Fed's Powell Says He's Looking for Continued Strong Job Growth

  • Powell would like to see wages increasing, pickup in inflation
  • Better to raise early and gradually to avoid going too fast

Federal Reserve Governor Jerome Powell said he will be watching for continued labor-market improvement to guide policy as the U.S. central bank proceeds along a gradual path of interest rate increases.

"We do look at a wide range of things. For me, at the top of the list will be continued progress in the labor market, and with it, continued progress on inflation," Powell told Marketplace radio in an interview Friday. "I want to see continued strong job growth. We’ve had three years of very strong job growth -- I want to see that continue."

The Fed raised interest rates on Wednesday for the first time since 2006. Officials, including Chair Janet Yellen, have stressed that the pace of future hikes will be gradual and data-dependent, and will hinge on continued improvement in the labor market and a pickup in inflation toward the Fed’s 2 percent goal. That’s focused investors’ attention on what measures policy makers are attuned to as they gauge when to next lift rates.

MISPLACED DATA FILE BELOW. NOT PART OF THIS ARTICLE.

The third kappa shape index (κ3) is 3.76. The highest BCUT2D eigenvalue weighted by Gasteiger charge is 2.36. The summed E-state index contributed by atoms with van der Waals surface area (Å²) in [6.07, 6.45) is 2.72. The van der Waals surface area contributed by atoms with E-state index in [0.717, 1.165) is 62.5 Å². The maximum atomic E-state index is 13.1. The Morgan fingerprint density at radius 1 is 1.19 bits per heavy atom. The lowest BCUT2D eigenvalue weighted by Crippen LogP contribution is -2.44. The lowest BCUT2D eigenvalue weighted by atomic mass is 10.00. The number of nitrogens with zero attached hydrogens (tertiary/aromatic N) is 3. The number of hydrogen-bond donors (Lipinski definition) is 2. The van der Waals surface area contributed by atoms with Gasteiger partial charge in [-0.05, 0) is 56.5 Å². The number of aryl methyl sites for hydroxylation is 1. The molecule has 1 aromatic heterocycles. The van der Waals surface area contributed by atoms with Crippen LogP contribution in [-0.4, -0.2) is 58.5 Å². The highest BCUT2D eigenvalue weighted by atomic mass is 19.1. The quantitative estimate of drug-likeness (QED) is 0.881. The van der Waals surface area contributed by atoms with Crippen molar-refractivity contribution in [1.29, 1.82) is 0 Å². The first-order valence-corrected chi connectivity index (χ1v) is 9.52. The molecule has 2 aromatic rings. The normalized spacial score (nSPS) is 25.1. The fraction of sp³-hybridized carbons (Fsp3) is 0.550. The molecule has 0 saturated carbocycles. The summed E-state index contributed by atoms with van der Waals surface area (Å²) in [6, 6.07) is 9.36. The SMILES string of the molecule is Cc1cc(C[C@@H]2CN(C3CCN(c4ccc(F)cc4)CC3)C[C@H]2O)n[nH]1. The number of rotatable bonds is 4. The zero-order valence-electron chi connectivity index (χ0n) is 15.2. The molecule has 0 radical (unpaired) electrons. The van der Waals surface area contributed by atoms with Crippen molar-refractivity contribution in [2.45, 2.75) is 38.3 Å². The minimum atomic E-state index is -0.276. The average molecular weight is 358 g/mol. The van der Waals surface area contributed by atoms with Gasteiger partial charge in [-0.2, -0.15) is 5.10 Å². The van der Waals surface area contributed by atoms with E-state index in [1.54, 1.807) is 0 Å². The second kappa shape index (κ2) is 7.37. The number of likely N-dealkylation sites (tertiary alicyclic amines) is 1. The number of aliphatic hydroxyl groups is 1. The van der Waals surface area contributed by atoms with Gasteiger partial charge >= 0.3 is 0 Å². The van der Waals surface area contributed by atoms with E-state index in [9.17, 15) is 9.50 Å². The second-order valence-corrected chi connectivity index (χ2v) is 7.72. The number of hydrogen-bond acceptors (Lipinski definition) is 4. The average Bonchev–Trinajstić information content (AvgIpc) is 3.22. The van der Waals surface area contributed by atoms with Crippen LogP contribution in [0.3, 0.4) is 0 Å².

While the job market has been robust, price pressures haven’t achieved the Fed’s target since 2012, based on the central bank’s preferred gauge. Even so, monetary policy works with lags, which made Wednesday’s 25 basis point increase appropriate, Powell said.

"We want this to be a long, extended recovery, and for it to continue for some significant number of more years,” Powell said, noting that waiting too long to raise rates can force the Fed to tighten policy abruptly, potentially disrupting growth and causing a recession. He said the “right way” to ensure continued expansion is to "start now with a very small increase and then move very gradually."

Powell has a permanent vote on monetary policy and is a former venture capitalist and Treasury Department official. His public speeches have mainly been about financial regulation, but he focused entirely on monetary policy and the economy in his interview Friday.

"I would hope that people would take our first, very small rate increase as a sign that the Federal Reserve has confidence in the state of the economy and in the fact that we’ll continue to make progress,” Powell said.

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